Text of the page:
Sunday, April 15, 2007

BC Backroom deal ousts Liberal

Lawyers Mike Mulligan, left, and Troy Desouza are both casualties of political battles. Liberal Mulligan says he was pushed out of the nomination race by a party eager to recruit women candidates. Conservative Desouza lost the nomination in 2004, but is back in the campaign this year.
John McKay, Times Colonist

Backroom deal ousts Liberal
Would-be Island federal candidate walks away amid party's push to recruit more women

Cindy E. Harnett, Times Colonist April 15, 2007

Liberal Mike Mulligan and Conservative Troy Desouza have both been knocked out of the poltical ring after nomination races gone wrong, but whereas one has returned full of fight, the other is demoralized and is calling it quits.

Desouza lost his nomination in 2004 in a third-round ballot he thought was clinched while Mulligan lost perhaps an even more crushing battle just weeks ago -- when backroom manoeuvring resulted in him being nudged out of the race.

In a 2004 race to represent the federal Esquimalt-Juan de Fuca riding, Desouza lost the nomination in round three by just seven votes. However, he's back to represent the riding in 2007.

But just weeks ago, Mulligan claims he was the collateral damage on a senior-level push to see more women elected.

Bruce Young, the federal Liberals' B.C. campaign co-chairman, admits he talked to Mulligan to gauge whether he could be persuaded to step aside -- to allow nominee Anne Park Shannon to secure candidacy for the Victoria riding.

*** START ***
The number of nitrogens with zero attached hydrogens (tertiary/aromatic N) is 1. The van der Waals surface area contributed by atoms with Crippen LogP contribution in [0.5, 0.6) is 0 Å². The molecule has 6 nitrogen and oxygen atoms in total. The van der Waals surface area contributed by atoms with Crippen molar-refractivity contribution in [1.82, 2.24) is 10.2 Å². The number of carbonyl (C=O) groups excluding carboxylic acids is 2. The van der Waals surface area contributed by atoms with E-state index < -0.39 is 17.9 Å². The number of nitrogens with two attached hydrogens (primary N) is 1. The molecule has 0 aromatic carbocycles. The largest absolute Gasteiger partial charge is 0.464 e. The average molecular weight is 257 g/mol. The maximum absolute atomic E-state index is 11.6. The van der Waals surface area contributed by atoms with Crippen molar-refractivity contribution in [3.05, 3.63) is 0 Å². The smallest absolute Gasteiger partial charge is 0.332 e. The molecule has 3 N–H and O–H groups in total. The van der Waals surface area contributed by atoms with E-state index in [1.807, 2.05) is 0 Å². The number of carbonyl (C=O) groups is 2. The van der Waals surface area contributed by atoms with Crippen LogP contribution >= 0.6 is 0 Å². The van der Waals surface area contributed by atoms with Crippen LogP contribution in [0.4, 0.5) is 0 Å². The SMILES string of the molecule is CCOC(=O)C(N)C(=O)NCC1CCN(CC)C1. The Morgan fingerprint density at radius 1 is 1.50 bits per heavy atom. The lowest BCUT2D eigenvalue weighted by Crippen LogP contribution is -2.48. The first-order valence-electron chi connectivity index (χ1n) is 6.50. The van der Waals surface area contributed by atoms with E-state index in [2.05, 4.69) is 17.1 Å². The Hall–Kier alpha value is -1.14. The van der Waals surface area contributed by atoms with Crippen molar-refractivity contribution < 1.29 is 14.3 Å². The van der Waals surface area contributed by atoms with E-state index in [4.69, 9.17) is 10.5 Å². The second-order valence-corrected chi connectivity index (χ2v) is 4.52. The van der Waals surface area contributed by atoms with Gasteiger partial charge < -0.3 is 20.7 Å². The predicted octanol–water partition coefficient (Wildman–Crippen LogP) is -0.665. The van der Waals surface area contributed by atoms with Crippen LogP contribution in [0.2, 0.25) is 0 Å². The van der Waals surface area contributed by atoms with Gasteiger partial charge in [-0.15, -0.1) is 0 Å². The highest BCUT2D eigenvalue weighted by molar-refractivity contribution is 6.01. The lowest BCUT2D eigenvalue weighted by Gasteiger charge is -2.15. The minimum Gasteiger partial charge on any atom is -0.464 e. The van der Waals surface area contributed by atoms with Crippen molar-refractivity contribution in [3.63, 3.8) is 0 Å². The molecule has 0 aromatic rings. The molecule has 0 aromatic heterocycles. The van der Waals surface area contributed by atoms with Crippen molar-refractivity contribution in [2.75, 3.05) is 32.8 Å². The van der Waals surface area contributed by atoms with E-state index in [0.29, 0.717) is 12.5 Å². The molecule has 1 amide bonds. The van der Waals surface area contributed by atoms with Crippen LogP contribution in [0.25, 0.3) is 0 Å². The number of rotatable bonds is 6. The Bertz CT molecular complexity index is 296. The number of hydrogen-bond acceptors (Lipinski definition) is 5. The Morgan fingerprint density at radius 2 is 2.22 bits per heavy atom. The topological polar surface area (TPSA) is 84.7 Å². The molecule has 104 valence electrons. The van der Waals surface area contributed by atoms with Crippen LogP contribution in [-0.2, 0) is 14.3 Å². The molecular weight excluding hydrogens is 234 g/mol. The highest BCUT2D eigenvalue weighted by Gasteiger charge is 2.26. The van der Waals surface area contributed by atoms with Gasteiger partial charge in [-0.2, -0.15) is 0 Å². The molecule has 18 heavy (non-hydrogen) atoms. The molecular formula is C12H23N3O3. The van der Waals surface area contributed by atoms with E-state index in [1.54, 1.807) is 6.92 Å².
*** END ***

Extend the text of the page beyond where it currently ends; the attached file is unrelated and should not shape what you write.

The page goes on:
"Our leader [Stephane Dion] would like to have women in ridings that are winnable, so I was canvassing his flexibility," Young explained.

But the chat's been overblown, Young said, and he was "surprised" Mulligan subsequently "voluntarily withdrew."

But Mulligan alleged in an e-mail to supporters:

"He advised me that [the female candidate's nomination] could be accomplished in any number of ways, including her direct appointment, denying approval for myself or anyone else to run against her, or by manipulating the process in a variety of other ways."

Gravely "disappointed," Mulligan said in an interview, "it shows a lot of disrespect for all the local people who worked tirelessly [on my campaign]."

Shannon said she knew nothing of any attempt to unseat Mulligan and wouldn't have endorsed it.

Allan Warnke, a Malaspina University-College political science professor, said senior Liberals haven't learned that their "spin and manipulation and control" often backfires.

"The Liberals haven't learned the basic lesson of what nomination stands for, that it's free and open and that anyone who wants to seek office can," Warnke said.

Over in Saanich-Gulf Islands, longtime Liberal Kit Spence, working in Pakistan on contract, recently pulled out of that nomination race after environmentalist Briony Penn -- asked to run by influential senior Liberals -- declared her candidacy.

Riding association president David Kelly said there was no pressure on Spence to step down but the optics are poor, say pundits.

Norman Ruff, a retired UVic political science professor, said Spence "bowed out to the inevitable." Penn, a woman, is also a high-profile Green party environmentalist, the type with whom Dion wants to build bridges.

"Briony Penn was the first public acknowledgment of that and today it was confirmed with the unprecedented [endorsement by the Liberals of Green Party leader Elizabeth May in Nova Scotia]," Ruff said.

Warnke said the Conservatives and NDP are no better in terms of nomination race interference, but comparatively speaking "the Liberals have had more troubles with this."

National political parties determine nomination rules and often give discretionary powers to their provincial counterparts.

The recruitment of candidates is a principal function of political parties, Ruff said: "Parties exist to win elections and to do that they have to recruit candidates."

The Conservatives seem to exercise their own brand of internal discipline whereas "perhaps the Liberals are too clever by half in their attempts [to control the outcome of nomination races]. It's a contrast in style," Ruff said.